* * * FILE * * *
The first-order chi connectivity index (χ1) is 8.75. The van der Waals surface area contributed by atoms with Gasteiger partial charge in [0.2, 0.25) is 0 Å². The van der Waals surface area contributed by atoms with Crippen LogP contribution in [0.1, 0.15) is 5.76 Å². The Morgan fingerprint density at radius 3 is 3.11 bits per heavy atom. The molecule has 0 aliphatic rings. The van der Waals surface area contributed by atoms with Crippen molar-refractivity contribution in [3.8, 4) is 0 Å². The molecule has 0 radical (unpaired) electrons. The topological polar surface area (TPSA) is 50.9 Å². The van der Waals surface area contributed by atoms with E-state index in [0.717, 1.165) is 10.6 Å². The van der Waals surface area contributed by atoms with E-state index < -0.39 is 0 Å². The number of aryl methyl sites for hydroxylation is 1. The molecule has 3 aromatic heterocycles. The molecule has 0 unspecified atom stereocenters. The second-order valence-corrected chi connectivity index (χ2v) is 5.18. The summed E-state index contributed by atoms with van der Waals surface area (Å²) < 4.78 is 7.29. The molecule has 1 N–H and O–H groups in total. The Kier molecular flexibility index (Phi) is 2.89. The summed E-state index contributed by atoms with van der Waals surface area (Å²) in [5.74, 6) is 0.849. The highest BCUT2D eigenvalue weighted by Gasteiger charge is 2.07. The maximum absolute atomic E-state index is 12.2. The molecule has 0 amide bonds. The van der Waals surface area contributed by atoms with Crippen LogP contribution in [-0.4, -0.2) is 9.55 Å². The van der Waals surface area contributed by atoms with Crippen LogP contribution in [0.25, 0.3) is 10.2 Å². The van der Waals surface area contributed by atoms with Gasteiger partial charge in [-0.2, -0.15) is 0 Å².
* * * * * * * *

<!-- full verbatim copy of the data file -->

The first-order chi connectivity index (χ1) is 8.75. The van der Waals surface area contributed by atoms with Gasteiger partial charge in [0.2, 0.25) is 0 Å². The van der Waals surface area contributed by atoms with Crippen LogP contribution in [0.1, 0.15) is 5.76 Å². The Morgan fingerprint density at radius 3 is 3.11 bits per heavy atom. The molecule has 0 aliphatic rings. The van der Waals surface area contributed by atoms with Crippen molar-refractivity contribution in [3.8, 4) is 0 Å². The molecule has 0 radical (unpaired) electrons. The topological polar surface area (TPSA) is 50.9 Å². The van der Waals surface area contributed by atoms with E-state index in [0.717, 1.165) is 10.6 Å². The van der Waals surface area contributed by atoms with E-state index < -0.39 is 0 Å². The number of aryl methyl sites for hydroxylation is 1. The molecule has 3 aromatic heterocycles. The molecule has 0 unspecified atom stereocenters. The second-order valence-corrected chi connectivity index (χ2v) is 5.18. The summed E-state index contributed by atoms with van der Waals surface area (Å²) < 4.78 is 7.29. The molecule has 1 N–H and O–H groups in total. The Kier molecular flexibility index (Phi) is 2.89. The summed E-state index contributed by atoms with van der Waals surface area (Å²) in [5.74, 6) is 0.849. The highest BCUT2D eigenvalue weighted by Gasteiger charge is 2.07. The maximum absolute atomic E-state index is 12.2. The molecule has 0 amide bonds. The van der Waals surface area contributed by atoms with Crippen LogP contribution in [-0.4, -0.2) is 9.55 Å². The van der Waals surface area contributed by atoms with Crippen LogP contribution in [0.25, 0.3) is 10.2 Å². The van der Waals surface area contributed by atoms with Gasteiger partial charge in [-0.2, -0.15) is 0 Å².